To be fair, things aren't much better in most Chinese mega-factories. Samsung and others have been accused of forcing long hours and atrocious conditions on its workers--some of whom are allegedly underage.

Amazon Mechanical Turk

Amazon's Mechanical Turk program is only tangentially a tech job--hey, you do it on the Internet!--but any job that has you manually inputting text from pictures of Walmart receipts or filling out lengthy surveys for mere pennies is worth an honorable mention on any list of crappy tech careers worth its salt. Named after an 18th-century chess "machine" that was actually powered by hidden humans, Mechanical Turk tasks are the kinds of menial chores that are normally left to software bots, but they can't be done by said automatons for one reason or another.

Fortunately, one NYU study found that only a fraction of all Mechanical Turks rely on the site as a primary source of income. It's easy to see why: For all the time spent earning pennies from inane tasks, most Turks take home a whopping $1 to $5 per week.

Join the newsletter!

Error: Please check your email address.
Rocket to Success - Your 10 Tips for Smarter ERP System Selection

Tags technologyMicrosoftbusiness issuesGoogleyoutubeTech Events

Keep up with the latest tech news, reviews and previews by subscribing to the Good Gear Guide newsletter.

Ian Paul

PC World (US online)
Show Comments

Cool Tech

SanDisk MicroSDXC™ for Nintendo® Switch™

Learn more >

Breitling Superocean Heritage Chronographe 44

Learn more >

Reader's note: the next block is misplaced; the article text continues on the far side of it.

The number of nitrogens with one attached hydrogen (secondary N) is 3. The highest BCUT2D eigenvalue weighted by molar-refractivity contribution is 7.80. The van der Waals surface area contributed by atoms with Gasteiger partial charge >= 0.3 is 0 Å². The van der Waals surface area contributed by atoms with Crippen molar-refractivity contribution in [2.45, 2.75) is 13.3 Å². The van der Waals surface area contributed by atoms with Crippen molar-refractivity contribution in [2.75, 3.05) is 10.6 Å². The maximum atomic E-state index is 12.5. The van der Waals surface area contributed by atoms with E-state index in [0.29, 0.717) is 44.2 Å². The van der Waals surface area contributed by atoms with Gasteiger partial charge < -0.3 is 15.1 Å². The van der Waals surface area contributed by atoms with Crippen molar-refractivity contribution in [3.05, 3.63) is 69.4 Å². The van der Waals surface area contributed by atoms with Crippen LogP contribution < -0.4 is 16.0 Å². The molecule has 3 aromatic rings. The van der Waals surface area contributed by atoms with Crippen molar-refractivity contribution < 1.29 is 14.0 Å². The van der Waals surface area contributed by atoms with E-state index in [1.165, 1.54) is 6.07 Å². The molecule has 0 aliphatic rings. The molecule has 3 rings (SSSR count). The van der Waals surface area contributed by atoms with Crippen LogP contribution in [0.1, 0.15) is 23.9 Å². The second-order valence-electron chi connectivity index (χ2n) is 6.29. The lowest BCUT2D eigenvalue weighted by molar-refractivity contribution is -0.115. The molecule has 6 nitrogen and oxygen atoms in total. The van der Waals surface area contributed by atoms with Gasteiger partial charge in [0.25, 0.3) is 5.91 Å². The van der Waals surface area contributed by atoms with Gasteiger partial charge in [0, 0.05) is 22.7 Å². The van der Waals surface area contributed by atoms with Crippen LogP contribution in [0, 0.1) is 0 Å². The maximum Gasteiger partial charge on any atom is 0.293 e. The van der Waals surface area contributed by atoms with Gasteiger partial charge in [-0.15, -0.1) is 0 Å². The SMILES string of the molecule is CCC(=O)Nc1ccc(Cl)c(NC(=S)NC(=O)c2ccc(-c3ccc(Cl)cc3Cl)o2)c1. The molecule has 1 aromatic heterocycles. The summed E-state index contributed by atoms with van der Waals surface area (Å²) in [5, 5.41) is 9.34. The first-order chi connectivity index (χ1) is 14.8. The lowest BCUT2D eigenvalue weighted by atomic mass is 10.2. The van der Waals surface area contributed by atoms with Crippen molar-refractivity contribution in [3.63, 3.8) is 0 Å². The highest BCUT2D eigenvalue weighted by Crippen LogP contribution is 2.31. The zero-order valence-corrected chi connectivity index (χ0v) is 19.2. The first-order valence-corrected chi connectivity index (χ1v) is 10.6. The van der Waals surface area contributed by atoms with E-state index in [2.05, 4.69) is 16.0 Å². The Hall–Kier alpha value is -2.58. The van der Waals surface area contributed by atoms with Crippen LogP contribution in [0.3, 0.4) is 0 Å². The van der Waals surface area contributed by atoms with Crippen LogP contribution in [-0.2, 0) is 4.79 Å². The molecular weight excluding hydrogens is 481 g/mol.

Toys for Boys

Family Friendly

Panasonic 4K UHD Blu-Ray Player and Full HD Recorder with Netflix - UBT1GL-K

Learn more >

Stocking Stuffer

Razer DeathAdder Expert Ergonomic Gaming Mouse

Learn more >

Christmas Gift Guide

Click for more ›

Most Popular Reviews

Latest Articles


PCW Evaluation Team

Edwina Hargreaves

WD My Cloud Home

I would recommend this device for families and small businesses who want one safe place to store all their important digital content and a way to easily share it with friends, family, business partners, or customers.

Walid Mikhael

Brother QL-820NWB Professional Label Printer

It’s easy to set up, it’s compact and quiet when printing and to top if off, the print quality is excellent. This is hands down the best printer I’ve used for printing labels.

Ben Ramsden

Sharp PN-40TC1 Huddle Board

Brainstorming, innovation, problem solving, and negotiation have all become much more productive and valuable if people can easily collaborate in real time with minimal friction.

Sarah Ieroianni

Brother QL-820NWB Professional Label Printer

The print quality also does not disappoint, it’s clear, bold, doesn’t smudge and the text is perfectly sized.

Ratchada Dunn

Sharp PN-40TC1 Huddle Board

The Huddle Board’s built in program; Sharp Touch Viewing software allows us to easily manipulate and edit our documents (jpegs and PDFs) all at the same time on the dashboard.

George Khoury

Sharp PN-40TC1 Huddle Board

The biggest perks for me would be that it comes with easy to use and comprehensive programs that make the collaboration process a whole lot more intuitive and organic

Featured Content

Product Launch Showcase

Latest Jobs

Don’t have an account? Sign up here

Don't have an account? Sign up now

Forgot password?